Identify any specifically regional, cross-cultural or cross-national influences apparent in the styles shown in this portrait from the Northern Renaissance era.
The puffing of his "skirt," short breeches called "upper stocks," is a dominantly German influence. Human body form-altering puffing and padding is German and evident in the puffed skirt and cod-piece at the groin area showing through the space between the sides of the skirted jerkin (skirted vest). The black dyed wool of the jerkin is of Spanish influence as they developed the costly black dying process. The elaborate gold thread embroidery that decorates the jerkin and cape is of Italian influence. The "flat cap" or "pillbox" cap he wears, adorned with plume feather, probably from Africa, and jewels on the rolled up brim is associated with Henry VIII but is of French origin and is also called a French bonnet. The black opposing white (or near white) color scheme is Spanish in origin, though most often expressed as black embroidery on white silk or linen camica (men) or chemise (women) undergarments, which were unique in that they showed as sleeves, collar and shirt front (through slashed tunics and kirtles).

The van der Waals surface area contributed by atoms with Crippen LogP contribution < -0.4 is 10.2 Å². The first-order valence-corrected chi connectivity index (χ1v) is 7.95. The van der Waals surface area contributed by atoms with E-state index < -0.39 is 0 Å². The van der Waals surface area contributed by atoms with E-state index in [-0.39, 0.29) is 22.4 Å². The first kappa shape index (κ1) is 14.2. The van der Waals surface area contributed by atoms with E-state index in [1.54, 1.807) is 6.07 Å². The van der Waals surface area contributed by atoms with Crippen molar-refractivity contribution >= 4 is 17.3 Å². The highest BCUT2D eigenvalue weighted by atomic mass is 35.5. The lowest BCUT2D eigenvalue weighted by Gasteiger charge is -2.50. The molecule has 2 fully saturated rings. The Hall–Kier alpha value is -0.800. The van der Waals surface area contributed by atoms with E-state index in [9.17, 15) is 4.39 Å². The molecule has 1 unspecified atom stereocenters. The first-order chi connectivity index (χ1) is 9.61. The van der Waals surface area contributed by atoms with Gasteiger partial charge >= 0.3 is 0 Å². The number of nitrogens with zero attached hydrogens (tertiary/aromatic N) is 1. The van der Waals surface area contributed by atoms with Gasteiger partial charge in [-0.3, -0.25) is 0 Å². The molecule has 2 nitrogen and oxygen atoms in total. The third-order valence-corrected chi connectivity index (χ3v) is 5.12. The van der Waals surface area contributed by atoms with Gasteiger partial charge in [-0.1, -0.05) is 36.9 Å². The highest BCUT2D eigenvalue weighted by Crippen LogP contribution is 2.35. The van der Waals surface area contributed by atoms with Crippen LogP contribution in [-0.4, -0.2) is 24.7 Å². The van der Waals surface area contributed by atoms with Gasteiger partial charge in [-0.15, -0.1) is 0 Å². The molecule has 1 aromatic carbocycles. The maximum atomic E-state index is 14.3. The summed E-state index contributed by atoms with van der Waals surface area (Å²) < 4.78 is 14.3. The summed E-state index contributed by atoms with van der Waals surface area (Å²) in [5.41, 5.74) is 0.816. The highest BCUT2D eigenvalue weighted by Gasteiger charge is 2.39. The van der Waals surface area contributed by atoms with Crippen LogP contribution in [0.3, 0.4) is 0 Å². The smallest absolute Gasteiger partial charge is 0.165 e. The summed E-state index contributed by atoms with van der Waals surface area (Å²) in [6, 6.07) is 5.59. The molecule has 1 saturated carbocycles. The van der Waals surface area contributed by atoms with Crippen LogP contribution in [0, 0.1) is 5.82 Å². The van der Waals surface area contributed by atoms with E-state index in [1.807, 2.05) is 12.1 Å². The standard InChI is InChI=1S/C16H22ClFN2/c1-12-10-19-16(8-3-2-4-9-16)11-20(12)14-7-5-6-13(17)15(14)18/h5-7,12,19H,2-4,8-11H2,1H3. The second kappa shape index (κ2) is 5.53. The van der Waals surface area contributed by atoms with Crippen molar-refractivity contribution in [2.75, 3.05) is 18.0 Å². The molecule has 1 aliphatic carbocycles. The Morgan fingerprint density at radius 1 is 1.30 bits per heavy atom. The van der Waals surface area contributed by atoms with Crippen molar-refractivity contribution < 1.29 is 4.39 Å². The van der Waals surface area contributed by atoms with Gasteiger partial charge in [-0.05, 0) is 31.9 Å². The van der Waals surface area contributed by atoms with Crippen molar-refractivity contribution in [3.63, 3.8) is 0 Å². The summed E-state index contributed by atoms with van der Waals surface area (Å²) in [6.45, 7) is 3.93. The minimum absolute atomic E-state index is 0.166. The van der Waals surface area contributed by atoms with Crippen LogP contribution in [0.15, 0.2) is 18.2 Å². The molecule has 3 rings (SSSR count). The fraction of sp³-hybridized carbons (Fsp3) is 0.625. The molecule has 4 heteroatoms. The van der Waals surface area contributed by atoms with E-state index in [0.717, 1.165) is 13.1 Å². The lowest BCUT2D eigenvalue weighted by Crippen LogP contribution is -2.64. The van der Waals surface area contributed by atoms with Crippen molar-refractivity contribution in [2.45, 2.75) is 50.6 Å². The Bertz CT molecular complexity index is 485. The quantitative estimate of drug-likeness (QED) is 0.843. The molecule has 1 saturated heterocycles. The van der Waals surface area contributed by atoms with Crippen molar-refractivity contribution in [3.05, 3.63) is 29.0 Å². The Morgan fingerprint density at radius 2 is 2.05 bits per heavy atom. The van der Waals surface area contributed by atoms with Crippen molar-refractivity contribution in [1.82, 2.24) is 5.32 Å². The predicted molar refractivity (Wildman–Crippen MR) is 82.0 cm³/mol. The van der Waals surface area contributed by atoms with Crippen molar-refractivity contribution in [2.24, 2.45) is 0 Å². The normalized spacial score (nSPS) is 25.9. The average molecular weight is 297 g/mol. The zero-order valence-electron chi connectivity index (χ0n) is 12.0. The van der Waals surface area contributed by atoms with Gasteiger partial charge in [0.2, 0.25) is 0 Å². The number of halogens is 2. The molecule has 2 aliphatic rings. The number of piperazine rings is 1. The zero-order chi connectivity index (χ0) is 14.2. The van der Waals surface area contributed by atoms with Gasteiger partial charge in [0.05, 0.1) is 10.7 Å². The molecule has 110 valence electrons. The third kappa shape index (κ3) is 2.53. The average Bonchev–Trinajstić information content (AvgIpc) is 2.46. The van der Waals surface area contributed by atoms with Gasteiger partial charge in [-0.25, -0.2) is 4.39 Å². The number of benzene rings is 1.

The King of France is wearing a French bonnet, a flat cap with a brim, here a wider brim than others, with jewels on the upturned brim. The horse's leather bridle and cover are cut-a-way from Italian influence. The heavy gold embroidery and black clothing (probably heavy wool and leather on the court boots) reflect Spanish influence. His hair reflects the shortened hair styles of Italian men, though they went even shorter. The puff padding showing at the knee is a German influence.